In our last blog post, we talked about some of the benefits and uses of PTFE rotary lip seals.
But how do PTFE rotary seals work? In this post, we’ll try to answer that question in more detail.
Rotary shaft seals work by squeezing and maintaining lubricant in a slim layer between the lip and the shaft. Sealing is aided by the hydrodynamic action caused by the rotating shaft, which creates a slight pump action.
Rotary shaft seals provide protection through two crucial functions. In most applications, the seal’s main function is to retain the bearing or system lubricant. Seals also work to exclude outboard material that can contaminate the system lubricant or directly damage the bearing.
The type of contamination the seal will need to exclude will depend on the application. The most common kinds of contamination are moisture, water and dry materials such as dust, sand, dirt or the particulates generated during manufacturing.
PTFE Rotary Seals and Lubrication
The seal’s ability to retain the system lubricant and exclude contaminants plays a vital role in the service life of equipment components like bearings and gears, and relies on the system lubricant. The seal can have a powerful impact on the life of the lubricant, reducing exposure to excessive frictional heat and excluding foreign material.
Typical petroleum oil has a useful life of 30 years at 86 degrees F (30 degrees C) if it isn’t contaminated with water or particulate matter.
But the same oil has a life of only one month at 212 degrees F (100 degrees C). As little as .002 percent water in oil lubrication can reduce ball bearing life by 50 percent, primarily through hydrogen embrittlement. Solid particles cause more rapid damage to the bearing race through high-localized stresses and increased frictional heat.
The sliding contact between the shaft and lip seal will create friction, increasing the contact temperature beyond the temperature caused by the bearings and other sources. Heat accelerates the breakdown of the oil and starts forming a varnish on the hot spots.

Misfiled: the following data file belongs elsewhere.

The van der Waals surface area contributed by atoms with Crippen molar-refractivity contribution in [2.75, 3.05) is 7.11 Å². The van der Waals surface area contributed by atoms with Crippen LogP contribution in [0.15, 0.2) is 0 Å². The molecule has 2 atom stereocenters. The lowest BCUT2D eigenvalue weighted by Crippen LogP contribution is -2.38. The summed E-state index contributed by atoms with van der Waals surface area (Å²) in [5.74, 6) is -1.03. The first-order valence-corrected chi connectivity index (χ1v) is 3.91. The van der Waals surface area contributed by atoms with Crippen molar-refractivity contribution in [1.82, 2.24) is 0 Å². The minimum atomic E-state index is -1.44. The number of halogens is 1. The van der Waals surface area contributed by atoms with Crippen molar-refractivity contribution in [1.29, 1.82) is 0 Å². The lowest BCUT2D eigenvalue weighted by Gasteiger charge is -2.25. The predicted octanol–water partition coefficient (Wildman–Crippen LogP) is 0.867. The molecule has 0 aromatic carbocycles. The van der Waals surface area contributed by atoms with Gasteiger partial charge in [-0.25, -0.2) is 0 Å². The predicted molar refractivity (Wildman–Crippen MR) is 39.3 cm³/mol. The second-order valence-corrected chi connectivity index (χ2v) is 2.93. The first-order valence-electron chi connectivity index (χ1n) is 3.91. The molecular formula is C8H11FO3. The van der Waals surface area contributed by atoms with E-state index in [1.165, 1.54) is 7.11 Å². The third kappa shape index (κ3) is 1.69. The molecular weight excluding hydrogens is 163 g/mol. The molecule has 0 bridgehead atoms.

Over time, the varnish transforms into carbon and gets thicker as the surrounding oil loses lubricity. How quickly this happens is dependent on temperature. The deposit can leak and abrade the tip, causing leakage. The time to reach each stage is halved with each 18 degrees F (10 degrees C) increase in temperature.
The amount of frictional heat generated is a combination of many operating parameters. Shaft surface, internal pressure, operating speed, lubricant type and level, lip geometry and lip material are just a few conditions to consider.
It’s also important to note that these conditions are very interactive. For example, an increase in shaft speed will lead to an increase in sump temperature. If not vented, the rise in temperature will increase the pressure inside the housing.
The internal pressure will push on the seal lip and create additional force between the shaft and seal lip. In turn, the operating temperature under the seal lip will see a substantial rise in temperature and can cause premature seal failure within hours.
To learn more about PTFE rotary shaft seals and their history use and design, be sure to download the Gallagher Fluid Seals guide to rotary seals.